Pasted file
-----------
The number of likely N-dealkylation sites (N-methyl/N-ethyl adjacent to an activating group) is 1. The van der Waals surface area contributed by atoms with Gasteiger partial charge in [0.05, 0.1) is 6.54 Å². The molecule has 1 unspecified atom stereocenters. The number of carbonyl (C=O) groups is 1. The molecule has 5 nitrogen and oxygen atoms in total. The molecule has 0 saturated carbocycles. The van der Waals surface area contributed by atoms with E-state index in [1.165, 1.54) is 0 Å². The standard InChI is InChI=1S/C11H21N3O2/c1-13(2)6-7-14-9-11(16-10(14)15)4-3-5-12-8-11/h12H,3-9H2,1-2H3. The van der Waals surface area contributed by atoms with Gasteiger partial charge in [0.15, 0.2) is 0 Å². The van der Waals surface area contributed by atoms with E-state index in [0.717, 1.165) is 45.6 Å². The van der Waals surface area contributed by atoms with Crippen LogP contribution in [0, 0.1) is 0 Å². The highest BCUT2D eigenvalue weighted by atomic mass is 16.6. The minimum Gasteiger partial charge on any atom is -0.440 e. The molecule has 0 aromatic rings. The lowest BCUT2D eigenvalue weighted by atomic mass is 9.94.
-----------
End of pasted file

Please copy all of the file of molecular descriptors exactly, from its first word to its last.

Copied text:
The number of likely N-dealkylation sites (N-methyl/N-ethyl adjacent to an activating group) is 1. The van der Waals surface area contributed by atoms with Gasteiger partial charge in [0.05, 0.1) is 6.54 Å². The molecule has 1 unspecified atom stereocenters. The number of carbonyl (C=O) groups is 1. The molecule has 5 nitrogen and oxygen atoms in total. The molecule has 0 saturated carbocycles. The van der Waals surface area contributed by atoms with E-state index in [1.165, 1.54) is 0 Å². The standard InChI is InChI=1S/C11H21N3O2/c1-13(2)6-7-14-9-11(16-10(14)15)4-3-5-12-8-11/h12H,3-9H2,1-2H3. The van der Waals surface area contributed by atoms with Gasteiger partial charge in [0.15, 0.2) is 0 Å². The van der Waals surface area contributed by atoms with E-state index in [0.717, 1.165) is 45.6 Å². The van der Waals surface area contributed by atoms with Crippen LogP contribution in [0, 0.1) is 0 Å². The highest BCUT2D eigenvalue weighted by atomic mass is 16.6. The minimum Gasteiger partial charge on any atom is -0.440 e. The molecule has 0 aromatic rings. The lowest BCUT2D eigenvalue weighted by atomic mass is 9.94.